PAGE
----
Roethlisberger left Sunday’s game temporarily after grabbing his left knee following a hit by two Cowboys defenders.Ben Roethlisberger among four Steelers players quarantined as coronavirus contacts | Mark Maske | November 10, 2020 | Washington Post
Where these laser-like missiles are falling out of the sky onto a city and you have to stop each of them from hitting the targets?Coffee Talk with Ethan Hawke: On ‘Boyhood,’ Jennifer Lawrence, and Bill Clinton’s Urinal Exchange | Marlow Stern | December 27, 2014 | THE DAILY BEAST
Um, when I first heard of it, it was somebody hitting me up on Twitter telling me I should be playing Whitney.Inside the Lifetime Whitney Houston Movie’s Lesbian Lover Storyline | Kevin Fallon | December 16, 2014 | THE DAILY BEAST
Said it was like speed dating because he was late after hitting every wrong gate on the lot.Exclusive: Sony Emails Slam Leonardo DiCaprio, Willow and Jaden Smith, Gush Over Ryan Gosling | William Boot | December 13, 2014 | THE DAILY BEAST
Wonderland posted videos taken with a hidden camera—in a cross necklace, or inside a watch or glasses—of him hitting on women.
And soon all of America got to see Ray in the ring with Janay, hitting her with a shot in the jaw.
He aimed at the yawning hippopotamus and fired, hitting it on the skull, but at such an angle that the ball glanced off.Hunting the Lions | R.M. Ballantyne
Black Hood brought the car around in a wide sweeping turn to head back toward the gate, had to swerve to avoid hitting Joe Strong.
He's hitting her on the face every time she tries to rise an' gaein' her anither kick aye when she fa's doon again.The Underworld | James C. Welsh
There was life in the fellow, his eyes shone, his arm was steady, and for that reason he never failed in hitting the mark.Rudy and Babette | Hans Christian Andersen
Anyone not familiar with the experiment would suppose the board could be knocked off by hitting it on the outer end.The Boy Mechanic, Book 2 | Various
British Dictionary definitions for hit
(also intr) to deal (a blow or stroke) to (a person or thing); strike: the man hit the child
to come into violent contact with: the car hit the tree
to reach or strike with a missile, thrown object, etc: to hit a target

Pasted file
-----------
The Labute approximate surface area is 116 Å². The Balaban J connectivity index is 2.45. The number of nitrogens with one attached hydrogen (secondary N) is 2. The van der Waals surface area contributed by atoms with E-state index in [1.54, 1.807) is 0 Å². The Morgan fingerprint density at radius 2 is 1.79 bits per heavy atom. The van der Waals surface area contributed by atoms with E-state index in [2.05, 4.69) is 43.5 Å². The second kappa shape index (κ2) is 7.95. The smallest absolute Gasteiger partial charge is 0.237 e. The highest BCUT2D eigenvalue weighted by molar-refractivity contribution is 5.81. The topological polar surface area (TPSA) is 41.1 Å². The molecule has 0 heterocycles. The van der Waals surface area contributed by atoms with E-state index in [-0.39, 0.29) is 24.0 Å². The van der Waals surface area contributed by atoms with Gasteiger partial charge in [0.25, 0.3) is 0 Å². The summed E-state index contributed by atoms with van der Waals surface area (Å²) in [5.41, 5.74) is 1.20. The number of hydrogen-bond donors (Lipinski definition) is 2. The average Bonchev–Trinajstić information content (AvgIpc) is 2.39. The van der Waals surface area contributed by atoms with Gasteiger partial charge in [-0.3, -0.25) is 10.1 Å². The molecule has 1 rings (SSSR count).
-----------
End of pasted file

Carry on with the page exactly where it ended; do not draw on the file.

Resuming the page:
to make or cause to make forceful contact; knock or bump: I hit my arm on the table
to propel or cause to move by striking: to hit a ball
cricket to score (runs)
to affect (a person, place, or thing) suddenly or adversely: his illness hit his wife very hard
to become suddenly apparent to (a person): the reason for his behaviour hit me and made the whole episode clear
to achieve or reach: to hit the jackpot; unemployment hit a new high
to experience or encounter: I've hit a slight snag here
slang to murder (a rival criminal) in fulfilment of an underworld contract or vendetta
to accord or suit (esp in the phrase hit one's fancy)
to guess correctly or find out by accident: you have hit the answer
informal to set out on (a road, path, etc): let's hit the road
informal to arrive or appear in: he will hit town tomorrow night
informal, mainly US and Canadian to demand or request from: he hit me for a pound
slang to drink an excessive amount of (alcohol): to hit the bottle
hit it music slang start playing
hit skins US slang to have sexual intercourse
hit the sack or hit the hay slang to go to bed
not know what has hit one to be completely taken by surprise
an impact or collision
a shot, blow, etc, that reaches its object
an apt, witty, or telling remark
a person or thing that gains wide appeal: she's a hit with everyone
(as modifier): a hit record
informal a stroke of luck
a murder carried out as the result of an underworld vendetta or rivalry
(as modifier): a hit squad
slang a drag on a cigarette, a swig from a bottle, a line of a drug, or an injection of heroin
computing a single visit to a website
make a hit with or score a hit with informal to make a favourable impression on
Collins English Dictionary - Complete & Unabridged 2012 Digital Edition © William Collins Sons & Co. Ltd. 1979, 1986 © HarperCollins Publishers 1998, 2000, 2003, 2005, 2006, 2007, 2009, 2012
Other Idioms and Phrases with hit
In addition to the idioms beginning with hit
- hit a snag
- hit below the belt
- hit between the eyes
- hit bottom
- hit it big
- hit it off
- hit on
- hit on all cylinders
- hit one's stride
- hit one where one lives
- hit or miss
- hit out
- hit parade
- hit the books
- hit the bottle
- hit the bricks
- hit the bull's-eye
- hit the ceiling
- hit the deck
- hit the fan
- hit the ground running
- hit the hay
- hit the high spots
- hit the jackpot
- hit the mark
- hit the nail on the head
- hit the road
- hit the roof
- hit the sack
- hit the spot
- hit up for
- hit upon
- (hit) below the belt
- can't hit the broad side of a barn
- heavy hitter
- make a hit
- pinch hitter
- smash hit
The American Heritage® Idioms Dictionary Copyright © 2002, 2001, 1995 by Houghton Mifflin Harcourt Publishing Company. Published by Houghton Mifflin Harcourt Publishing Company.